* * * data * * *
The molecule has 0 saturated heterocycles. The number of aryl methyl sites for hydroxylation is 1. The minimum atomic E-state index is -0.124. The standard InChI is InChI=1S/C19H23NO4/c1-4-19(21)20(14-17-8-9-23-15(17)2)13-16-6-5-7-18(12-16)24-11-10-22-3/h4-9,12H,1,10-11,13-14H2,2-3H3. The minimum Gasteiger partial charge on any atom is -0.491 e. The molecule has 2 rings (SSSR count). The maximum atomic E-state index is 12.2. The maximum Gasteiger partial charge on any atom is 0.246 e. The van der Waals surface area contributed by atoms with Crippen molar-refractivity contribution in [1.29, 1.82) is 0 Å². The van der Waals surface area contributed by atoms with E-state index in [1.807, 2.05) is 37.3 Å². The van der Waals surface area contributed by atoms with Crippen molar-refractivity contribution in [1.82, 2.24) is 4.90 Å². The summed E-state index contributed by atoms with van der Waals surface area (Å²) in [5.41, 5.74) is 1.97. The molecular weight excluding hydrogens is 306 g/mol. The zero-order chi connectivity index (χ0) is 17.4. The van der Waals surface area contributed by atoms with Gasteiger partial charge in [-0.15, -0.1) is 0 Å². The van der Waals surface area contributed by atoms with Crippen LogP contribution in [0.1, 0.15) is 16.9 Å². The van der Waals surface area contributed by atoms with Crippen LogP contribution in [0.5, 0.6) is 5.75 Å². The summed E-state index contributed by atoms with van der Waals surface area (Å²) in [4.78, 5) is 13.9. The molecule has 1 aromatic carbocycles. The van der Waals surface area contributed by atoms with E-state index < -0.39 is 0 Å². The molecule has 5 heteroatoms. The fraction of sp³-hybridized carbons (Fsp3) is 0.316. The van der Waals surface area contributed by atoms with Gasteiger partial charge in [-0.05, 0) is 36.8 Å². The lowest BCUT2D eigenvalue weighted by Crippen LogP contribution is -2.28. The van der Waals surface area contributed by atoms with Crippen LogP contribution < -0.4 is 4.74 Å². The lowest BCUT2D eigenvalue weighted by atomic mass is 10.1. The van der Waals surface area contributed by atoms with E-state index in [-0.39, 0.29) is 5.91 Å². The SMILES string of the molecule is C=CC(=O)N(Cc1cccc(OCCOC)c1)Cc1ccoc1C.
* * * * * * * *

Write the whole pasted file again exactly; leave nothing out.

The molecule has 0 saturated heterocycles. The number of aryl methyl sites for hydroxylation is 1. The minimum atomic E-state index is -0.124. The standard InChI is InChI=1S/C19H23NO4/c1-4-19(21)20(14-17-8-9-23-15(17)2)13-16-6-5-7-18(12-16)24-11-10-22-3/h4-9,12H,1,10-11,13-14H2,2-3H3. The minimum Gasteiger partial charge on any atom is -0.491 e. The molecule has 2 rings (SSSR count). The maximum atomic E-state index is 12.2. The maximum Gasteiger partial charge on any atom is 0.246 e. The van der Waals surface area contributed by atoms with Crippen molar-refractivity contribution in [1.29, 1.82) is 0 Å². The van der Waals surface area contributed by atoms with E-state index in [1.807, 2.05) is 37.3 Å². The van der Waals surface area contributed by atoms with Crippen molar-refractivity contribution in [1.82, 2.24) is 4.90 Å². The summed E-state index contributed by atoms with van der Waals surface area (Å²) in [5.41, 5.74) is 1.97. The molecular weight excluding hydrogens is 306 g/mol. The zero-order chi connectivity index (χ0) is 17.4. The van der Waals surface area contributed by atoms with Gasteiger partial charge in [-0.15, -0.1) is 0 Å². The van der Waals surface area contributed by atoms with Crippen LogP contribution in [0.1, 0.15) is 16.9 Å². The van der Waals surface area contributed by atoms with Crippen LogP contribution in [0.5, 0.6) is 5.75 Å². The summed E-state index contributed by atoms with van der Waals surface area (Å²) in [4.78, 5) is 13.9. The molecule has 1 aromatic carbocycles. The van der Waals surface area contributed by atoms with E-state index < -0.39 is 0 Å². The molecule has 5 heteroatoms. The fraction of sp³-hybridized carbons (Fsp3) is 0.316. The van der Waals surface area contributed by atoms with Gasteiger partial charge in [-0.05, 0) is 36.8 Å². The lowest BCUT2D eigenvalue weighted by Crippen LogP contribution is -2.28. The van der Waals surface area contributed by atoms with Crippen LogP contribution < -0.4 is 4.74 Å². The lowest BCUT2D eigenvalue weighted by atomic mass is 10.1. The van der Waals surface area contributed by atoms with E-state index in [-0.39, 0.29) is 5.91 Å². The SMILES string of the molecule is C=CC(=O)N(Cc1cccc(OCCOC)c1)Cc1ccoc1C.